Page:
Sometime in the late 1980s I managed to push a fake “bomb” screen to Macintosh users in networked computer labs. It looked something like this:
There wasn’t anything wrong with the system. I simply wanted the users in a remote room to restart because I had pushed an “extension” to their system that allowed me remote control of their speaker (and microphone). They always pushed the restart button. Why wouldn’t they?
Once they restarted I was able to speak to them from my microphone. In those days it was mostly burps and jokes, mischievous stuff, because it was fun to surprise users and listen to their reactions.
A few years later, as I was burrowing around in the dusty archives of the University of London (sadly which no longer exists, but Duke University has a huge collection), I found leaflets that had been dropped by the Allies into occupied Ethiopia during WWII. There in my hand was the actual leaflet, and a color copy soon became a page in my graduate degree thesis.
For years after that when I would receive a greeting card with a tiny speaker and silly voice or song I would take it apart. Eventually I had a drawer full of these tiny “talking paper” devices, which sometimes I would modify and try to sneak into a friend’s book as a surprise.
One of my favorites had a tiny plastic box that upon sensing light would yodel “YAHOOOOOO!” I tended to leave it near my bed so I could be awakened by yodeling, to set the tone of the new day. Of course when anyone else walked into the room and turned on the light their eyes would grow wide and I’d hear the invariable “WTF WAS THAT?”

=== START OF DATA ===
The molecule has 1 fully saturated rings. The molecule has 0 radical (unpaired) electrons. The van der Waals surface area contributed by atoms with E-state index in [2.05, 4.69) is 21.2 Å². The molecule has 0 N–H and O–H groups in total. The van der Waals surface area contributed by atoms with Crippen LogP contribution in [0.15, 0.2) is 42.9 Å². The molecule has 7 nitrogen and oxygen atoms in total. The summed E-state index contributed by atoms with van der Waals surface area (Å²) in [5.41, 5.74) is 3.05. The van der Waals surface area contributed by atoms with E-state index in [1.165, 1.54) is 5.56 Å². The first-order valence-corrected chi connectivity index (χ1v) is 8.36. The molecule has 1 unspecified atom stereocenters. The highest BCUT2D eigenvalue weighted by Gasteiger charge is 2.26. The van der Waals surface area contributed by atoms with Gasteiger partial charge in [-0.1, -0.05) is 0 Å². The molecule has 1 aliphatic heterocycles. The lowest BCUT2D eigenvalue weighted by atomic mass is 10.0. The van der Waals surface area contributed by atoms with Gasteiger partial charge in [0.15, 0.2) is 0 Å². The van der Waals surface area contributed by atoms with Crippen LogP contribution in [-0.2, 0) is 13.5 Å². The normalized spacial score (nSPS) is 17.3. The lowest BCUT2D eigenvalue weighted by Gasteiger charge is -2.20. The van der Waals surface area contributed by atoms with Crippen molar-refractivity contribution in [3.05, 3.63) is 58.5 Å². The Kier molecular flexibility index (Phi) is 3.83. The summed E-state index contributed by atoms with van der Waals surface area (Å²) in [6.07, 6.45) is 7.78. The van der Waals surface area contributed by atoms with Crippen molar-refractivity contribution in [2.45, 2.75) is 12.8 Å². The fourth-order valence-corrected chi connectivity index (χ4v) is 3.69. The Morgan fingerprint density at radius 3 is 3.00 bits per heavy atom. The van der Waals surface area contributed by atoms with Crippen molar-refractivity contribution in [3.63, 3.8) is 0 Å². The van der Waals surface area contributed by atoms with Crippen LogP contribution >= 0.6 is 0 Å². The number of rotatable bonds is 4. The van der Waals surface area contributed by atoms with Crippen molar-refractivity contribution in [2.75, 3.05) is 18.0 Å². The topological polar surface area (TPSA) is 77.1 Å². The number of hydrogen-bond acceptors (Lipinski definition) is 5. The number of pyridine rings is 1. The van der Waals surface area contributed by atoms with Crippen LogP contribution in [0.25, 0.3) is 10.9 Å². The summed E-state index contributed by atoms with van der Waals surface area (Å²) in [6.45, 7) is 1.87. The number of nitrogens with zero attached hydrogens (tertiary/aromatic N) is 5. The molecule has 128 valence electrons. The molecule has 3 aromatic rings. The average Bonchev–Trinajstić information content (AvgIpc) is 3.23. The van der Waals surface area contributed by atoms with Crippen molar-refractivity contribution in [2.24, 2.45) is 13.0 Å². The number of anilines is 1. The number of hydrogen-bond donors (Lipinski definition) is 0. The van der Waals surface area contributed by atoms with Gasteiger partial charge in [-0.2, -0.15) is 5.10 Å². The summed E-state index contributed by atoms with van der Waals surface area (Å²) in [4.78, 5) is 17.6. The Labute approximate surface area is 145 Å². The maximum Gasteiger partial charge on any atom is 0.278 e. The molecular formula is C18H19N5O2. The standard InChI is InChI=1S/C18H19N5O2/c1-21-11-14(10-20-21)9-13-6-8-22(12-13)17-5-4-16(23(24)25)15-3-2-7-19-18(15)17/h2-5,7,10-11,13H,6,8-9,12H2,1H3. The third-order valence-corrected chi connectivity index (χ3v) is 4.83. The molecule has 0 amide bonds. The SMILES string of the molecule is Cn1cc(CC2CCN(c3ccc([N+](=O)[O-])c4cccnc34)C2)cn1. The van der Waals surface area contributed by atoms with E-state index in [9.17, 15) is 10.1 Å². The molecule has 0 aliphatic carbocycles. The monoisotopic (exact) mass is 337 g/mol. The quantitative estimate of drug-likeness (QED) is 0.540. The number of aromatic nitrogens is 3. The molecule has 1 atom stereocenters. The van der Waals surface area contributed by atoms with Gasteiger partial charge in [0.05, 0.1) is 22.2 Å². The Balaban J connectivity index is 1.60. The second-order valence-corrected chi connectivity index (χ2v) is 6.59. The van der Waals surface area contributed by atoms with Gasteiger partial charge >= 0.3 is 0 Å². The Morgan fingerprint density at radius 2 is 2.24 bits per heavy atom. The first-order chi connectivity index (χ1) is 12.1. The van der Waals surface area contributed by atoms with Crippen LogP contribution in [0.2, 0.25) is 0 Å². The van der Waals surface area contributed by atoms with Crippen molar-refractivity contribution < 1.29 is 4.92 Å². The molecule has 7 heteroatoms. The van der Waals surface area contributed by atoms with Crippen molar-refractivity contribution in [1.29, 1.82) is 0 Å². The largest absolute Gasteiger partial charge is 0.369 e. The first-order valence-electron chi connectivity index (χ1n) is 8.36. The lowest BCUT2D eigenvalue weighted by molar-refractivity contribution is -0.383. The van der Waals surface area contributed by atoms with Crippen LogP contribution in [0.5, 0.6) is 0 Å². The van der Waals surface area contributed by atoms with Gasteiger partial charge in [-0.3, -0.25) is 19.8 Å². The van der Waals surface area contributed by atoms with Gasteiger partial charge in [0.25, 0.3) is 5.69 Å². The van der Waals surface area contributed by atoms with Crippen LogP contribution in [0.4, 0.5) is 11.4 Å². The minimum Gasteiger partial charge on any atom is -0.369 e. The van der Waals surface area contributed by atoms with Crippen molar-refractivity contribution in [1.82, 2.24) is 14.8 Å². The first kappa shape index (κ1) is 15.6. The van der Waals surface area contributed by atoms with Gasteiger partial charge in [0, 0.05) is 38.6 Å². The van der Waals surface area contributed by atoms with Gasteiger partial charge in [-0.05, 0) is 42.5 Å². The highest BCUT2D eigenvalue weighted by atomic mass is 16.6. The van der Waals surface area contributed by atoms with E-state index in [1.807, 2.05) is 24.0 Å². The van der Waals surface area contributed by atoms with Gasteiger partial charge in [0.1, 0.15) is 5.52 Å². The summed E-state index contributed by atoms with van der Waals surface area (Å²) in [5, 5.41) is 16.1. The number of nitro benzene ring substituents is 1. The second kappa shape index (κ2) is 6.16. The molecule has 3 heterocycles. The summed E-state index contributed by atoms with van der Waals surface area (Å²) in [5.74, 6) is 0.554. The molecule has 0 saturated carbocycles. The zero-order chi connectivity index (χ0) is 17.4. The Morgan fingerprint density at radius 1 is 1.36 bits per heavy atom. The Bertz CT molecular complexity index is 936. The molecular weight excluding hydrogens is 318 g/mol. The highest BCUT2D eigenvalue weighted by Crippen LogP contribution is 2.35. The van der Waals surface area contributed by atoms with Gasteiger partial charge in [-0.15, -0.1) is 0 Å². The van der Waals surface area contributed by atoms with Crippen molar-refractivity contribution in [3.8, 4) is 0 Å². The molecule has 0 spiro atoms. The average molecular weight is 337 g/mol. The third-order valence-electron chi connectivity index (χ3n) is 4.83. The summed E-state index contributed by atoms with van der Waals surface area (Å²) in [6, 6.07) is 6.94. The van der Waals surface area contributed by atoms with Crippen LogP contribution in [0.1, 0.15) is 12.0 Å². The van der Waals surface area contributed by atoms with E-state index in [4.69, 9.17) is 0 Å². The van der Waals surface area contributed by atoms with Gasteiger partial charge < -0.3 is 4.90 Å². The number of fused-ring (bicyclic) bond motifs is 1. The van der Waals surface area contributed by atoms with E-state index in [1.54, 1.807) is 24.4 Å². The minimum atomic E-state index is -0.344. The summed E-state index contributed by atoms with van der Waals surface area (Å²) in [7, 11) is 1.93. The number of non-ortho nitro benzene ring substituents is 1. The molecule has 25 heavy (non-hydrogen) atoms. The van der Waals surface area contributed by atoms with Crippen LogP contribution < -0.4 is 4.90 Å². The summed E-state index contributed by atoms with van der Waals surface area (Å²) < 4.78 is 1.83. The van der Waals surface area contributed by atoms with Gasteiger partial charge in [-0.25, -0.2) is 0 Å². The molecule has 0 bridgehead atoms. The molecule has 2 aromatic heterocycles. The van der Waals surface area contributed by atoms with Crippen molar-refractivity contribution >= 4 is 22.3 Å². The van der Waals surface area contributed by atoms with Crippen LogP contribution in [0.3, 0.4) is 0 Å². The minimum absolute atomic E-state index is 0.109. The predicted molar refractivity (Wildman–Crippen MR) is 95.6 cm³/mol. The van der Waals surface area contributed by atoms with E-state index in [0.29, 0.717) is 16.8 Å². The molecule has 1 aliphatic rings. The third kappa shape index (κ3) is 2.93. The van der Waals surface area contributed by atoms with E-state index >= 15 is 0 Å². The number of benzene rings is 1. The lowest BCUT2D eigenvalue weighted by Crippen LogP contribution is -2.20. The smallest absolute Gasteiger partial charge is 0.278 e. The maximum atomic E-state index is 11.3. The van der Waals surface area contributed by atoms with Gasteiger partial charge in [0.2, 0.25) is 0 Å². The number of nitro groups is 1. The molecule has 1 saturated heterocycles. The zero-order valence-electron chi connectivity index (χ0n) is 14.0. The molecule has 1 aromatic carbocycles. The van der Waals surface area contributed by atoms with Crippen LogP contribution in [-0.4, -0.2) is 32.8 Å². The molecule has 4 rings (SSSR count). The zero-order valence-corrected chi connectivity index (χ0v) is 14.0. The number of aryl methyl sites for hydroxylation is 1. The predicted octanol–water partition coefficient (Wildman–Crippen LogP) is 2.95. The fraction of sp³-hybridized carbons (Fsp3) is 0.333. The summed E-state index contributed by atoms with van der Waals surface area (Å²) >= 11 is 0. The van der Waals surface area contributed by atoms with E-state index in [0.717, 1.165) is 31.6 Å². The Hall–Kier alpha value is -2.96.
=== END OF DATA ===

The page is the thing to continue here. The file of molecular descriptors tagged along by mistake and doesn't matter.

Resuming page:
Fast forward to today and I’m pleased to hear that “talking paper” technology is getting thinner, lighter and more durable. In areas of the world where Facebook doesn’t reach, military researchers still believe psychological manipulation requires deploying their own small remote platforms that can talk. At some point there will be cross-over, which I tried to suggest in my presentation slides from recent years:
While some tell us a shift from leaflets to things that speak is a matter of literacy, we all can see in this DefenseOne story how sounds can be worth a thousand words.
Over time, the operation had the desired effect, culminating in the defection of Michael Omono, Kony’s radio telephone operator and a key intelligence source. Army Col. Bethany C. Aragon described the operation from the perspective of Omono.
“You are working for a leader who is clearly unhinged and not inspired by the original motivations that people join the Lord’s Resistance Army for. [Omono] is susceptible. Then, as he’s walking through the jungle, he hears [a recording of] his mother’s voice and her message begging him to come home. He sees leaflets with his daughter’s picture begging him to come home, from his uncle that raised him and was a father to him.”
Is anyone else wondering if Omono had been a typewriter operator instead of radio telephone whether the US Army could have convinced him via print alone?
Much of the story about the “new” talking paper technology is speculative about the market, like allowing recipients to be targeted by biometrics. Of course if you want a message to spread widely and quickly via sound (as he’s walking through the jungle), using biometric authenticators to prevent it from spreading at all makes basically no sense.
On the other hand (pun not intended) if a written page will speak only when a targeted person touches it, that sounds like a great way to evolve the envelope/letter boundary concepts. On the paper is the address of the recipient, which everyone and anyone can see, much like how an email address or phone number sits exposed on encrypted messaging. Only when the recipient touches it or looks at it, and their biometrics are verified, does it let out the secret “YAHOOOO!”